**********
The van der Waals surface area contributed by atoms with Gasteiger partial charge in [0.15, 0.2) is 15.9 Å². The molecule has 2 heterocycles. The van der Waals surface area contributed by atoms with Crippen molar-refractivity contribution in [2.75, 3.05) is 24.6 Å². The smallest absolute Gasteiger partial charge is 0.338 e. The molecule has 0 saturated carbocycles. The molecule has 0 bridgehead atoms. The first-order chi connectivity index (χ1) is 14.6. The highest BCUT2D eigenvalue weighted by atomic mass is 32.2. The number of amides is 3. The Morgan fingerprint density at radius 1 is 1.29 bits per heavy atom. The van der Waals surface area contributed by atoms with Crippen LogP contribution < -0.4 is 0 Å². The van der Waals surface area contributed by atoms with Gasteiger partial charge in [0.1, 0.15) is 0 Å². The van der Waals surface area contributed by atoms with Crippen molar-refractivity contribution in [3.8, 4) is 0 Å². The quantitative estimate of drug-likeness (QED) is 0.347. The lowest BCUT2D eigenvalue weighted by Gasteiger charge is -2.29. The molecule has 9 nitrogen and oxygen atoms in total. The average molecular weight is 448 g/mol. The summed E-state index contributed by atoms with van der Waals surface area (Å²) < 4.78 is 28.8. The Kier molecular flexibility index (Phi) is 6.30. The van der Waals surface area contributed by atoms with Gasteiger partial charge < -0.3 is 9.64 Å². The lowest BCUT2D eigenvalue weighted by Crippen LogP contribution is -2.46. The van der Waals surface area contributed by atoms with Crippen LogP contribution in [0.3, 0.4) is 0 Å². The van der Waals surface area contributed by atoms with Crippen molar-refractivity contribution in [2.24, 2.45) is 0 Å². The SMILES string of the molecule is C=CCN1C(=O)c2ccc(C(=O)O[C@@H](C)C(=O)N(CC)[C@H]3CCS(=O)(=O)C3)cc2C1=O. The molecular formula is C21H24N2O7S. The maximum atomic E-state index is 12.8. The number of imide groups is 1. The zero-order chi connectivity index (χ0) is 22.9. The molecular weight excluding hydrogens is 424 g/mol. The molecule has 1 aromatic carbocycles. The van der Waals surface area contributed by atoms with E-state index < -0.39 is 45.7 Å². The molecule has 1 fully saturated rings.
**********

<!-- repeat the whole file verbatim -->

The van der Waals surface area contributed by atoms with Gasteiger partial charge in [0.15, 0.2) is 15.9 Å². The molecule has 2 heterocycles. The van der Waals surface area contributed by atoms with Crippen molar-refractivity contribution in [2.75, 3.05) is 24.6 Å². The smallest absolute Gasteiger partial charge is 0.338 e. The molecule has 0 saturated carbocycles. The molecule has 0 bridgehead atoms. The first-order chi connectivity index (χ1) is 14.6. The highest BCUT2D eigenvalue weighted by atomic mass is 32.2. The number of amides is 3. The Morgan fingerprint density at radius 1 is 1.29 bits per heavy atom. The van der Waals surface area contributed by atoms with Crippen LogP contribution < -0.4 is 0 Å². The van der Waals surface area contributed by atoms with Gasteiger partial charge in [0.1, 0.15) is 0 Å². The van der Waals surface area contributed by atoms with Crippen molar-refractivity contribution in [3.8, 4) is 0 Å². The quantitative estimate of drug-likeness (QED) is 0.347. The lowest BCUT2D eigenvalue weighted by Gasteiger charge is -2.29. The molecule has 9 nitrogen and oxygen atoms in total. The average molecular weight is 448 g/mol. The summed E-state index contributed by atoms with van der Waals surface area (Å²) < 4.78 is 28.8. The Kier molecular flexibility index (Phi) is 6.30. The van der Waals surface area contributed by atoms with Gasteiger partial charge < -0.3 is 9.64 Å². The lowest BCUT2D eigenvalue weighted by Crippen LogP contribution is -2.46. The van der Waals surface area contributed by atoms with Crippen LogP contribution in [0.3, 0.4) is 0 Å². The van der Waals surface area contributed by atoms with Crippen molar-refractivity contribution in [2.24, 2.45) is 0 Å². The SMILES string of the molecule is C=CCN1C(=O)c2ccc(C(=O)O[C@@H](C)C(=O)N(CC)[C@H]3CCS(=O)(=O)C3)cc2C1=O. The molecular formula is C21H24N2O7S. The maximum atomic E-state index is 12.8. The number of imide groups is 1. The zero-order chi connectivity index (χ0) is 22.9. The molecular weight excluding hydrogens is 424 g/mol. The molecule has 1 aromatic carbocycles. The van der Waals surface area contributed by atoms with E-state index < -0.39 is 45.7 Å². The molecule has 1 fully saturated rings.